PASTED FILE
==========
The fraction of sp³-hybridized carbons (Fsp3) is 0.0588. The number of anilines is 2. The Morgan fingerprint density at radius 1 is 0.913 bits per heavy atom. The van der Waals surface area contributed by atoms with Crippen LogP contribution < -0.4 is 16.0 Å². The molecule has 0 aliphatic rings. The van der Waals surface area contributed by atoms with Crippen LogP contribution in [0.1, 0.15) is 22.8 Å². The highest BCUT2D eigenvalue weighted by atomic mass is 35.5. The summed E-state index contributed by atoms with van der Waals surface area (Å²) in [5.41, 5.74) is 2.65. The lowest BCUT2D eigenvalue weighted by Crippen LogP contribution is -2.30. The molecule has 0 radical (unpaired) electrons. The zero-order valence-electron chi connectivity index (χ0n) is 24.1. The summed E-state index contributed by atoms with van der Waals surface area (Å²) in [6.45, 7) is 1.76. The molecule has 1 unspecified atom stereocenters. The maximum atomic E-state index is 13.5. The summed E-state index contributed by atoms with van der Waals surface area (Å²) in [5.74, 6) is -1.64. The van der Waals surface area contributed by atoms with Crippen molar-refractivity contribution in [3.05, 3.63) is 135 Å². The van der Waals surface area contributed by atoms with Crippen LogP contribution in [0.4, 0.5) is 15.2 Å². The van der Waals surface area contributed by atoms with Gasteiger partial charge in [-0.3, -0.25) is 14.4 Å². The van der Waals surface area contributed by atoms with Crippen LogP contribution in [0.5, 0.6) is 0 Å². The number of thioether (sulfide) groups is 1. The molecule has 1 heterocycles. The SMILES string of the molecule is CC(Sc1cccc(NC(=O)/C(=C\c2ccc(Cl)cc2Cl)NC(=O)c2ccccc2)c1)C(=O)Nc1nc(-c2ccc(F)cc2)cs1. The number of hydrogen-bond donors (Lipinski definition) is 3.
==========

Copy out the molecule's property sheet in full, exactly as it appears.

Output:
The fraction of sp³-hybridized carbons (Fsp3) is 0.0588. The number of anilines is 2. The Morgan fingerprint density at radius 1 is 0.913 bits per heavy atom. The van der Waals surface area contributed by atoms with Crippen LogP contribution < -0.4 is 16.0 Å². The molecule has 0 aliphatic rings. The van der Waals surface area contributed by atoms with Crippen LogP contribution in [0.1, 0.15) is 22.8 Å². The highest BCUT2D eigenvalue weighted by atomic mass is 35.5. The summed E-state index contributed by atoms with van der Waals surface area (Å²) in [5.41, 5.74) is 2.65. The lowest BCUT2D eigenvalue weighted by Crippen LogP contribution is -2.30. The molecule has 0 radical (unpaired) electrons. The zero-order valence-electron chi connectivity index (χ0n) is 24.1. The summed E-state index contributed by atoms with van der Waals surface area (Å²) in [6.45, 7) is 1.76. The molecule has 1 unspecified atom stereocenters. The maximum atomic E-state index is 13.5. The summed E-state index contributed by atoms with van der Waals surface area (Å²) in [5.74, 6) is -1.64. The van der Waals surface area contributed by atoms with Crippen molar-refractivity contribution in [3.05, 3.63) is 135 Å². The van der Waals surface area contributed by atoms with Crippen LogP contribution in [0.4, 0.5) is 15.2 Å². The van der Waals surface area contributed by atoms with Gasteiger partial charge in [-0.3, -0.25) is 14.4 Å². The van der Waals surface area contributed by atoms with Crippen LogP contribution in [0.5, 0.6) is 0 Å². The number of thioether (sulfide) groups is 1. The molecule has 1 heterocycles. The SMILES string of the molecule is CC(Sc1cccc(NC(=O)/C(=C\c2ccc(Cl)cc2Cl)NC(=O)c2ccccc2)c1)C(=O)Nc1nc(-c2ccc(F)cc2)cs1. The number of hydrogen-bond donors (Lipinski definition) is 3.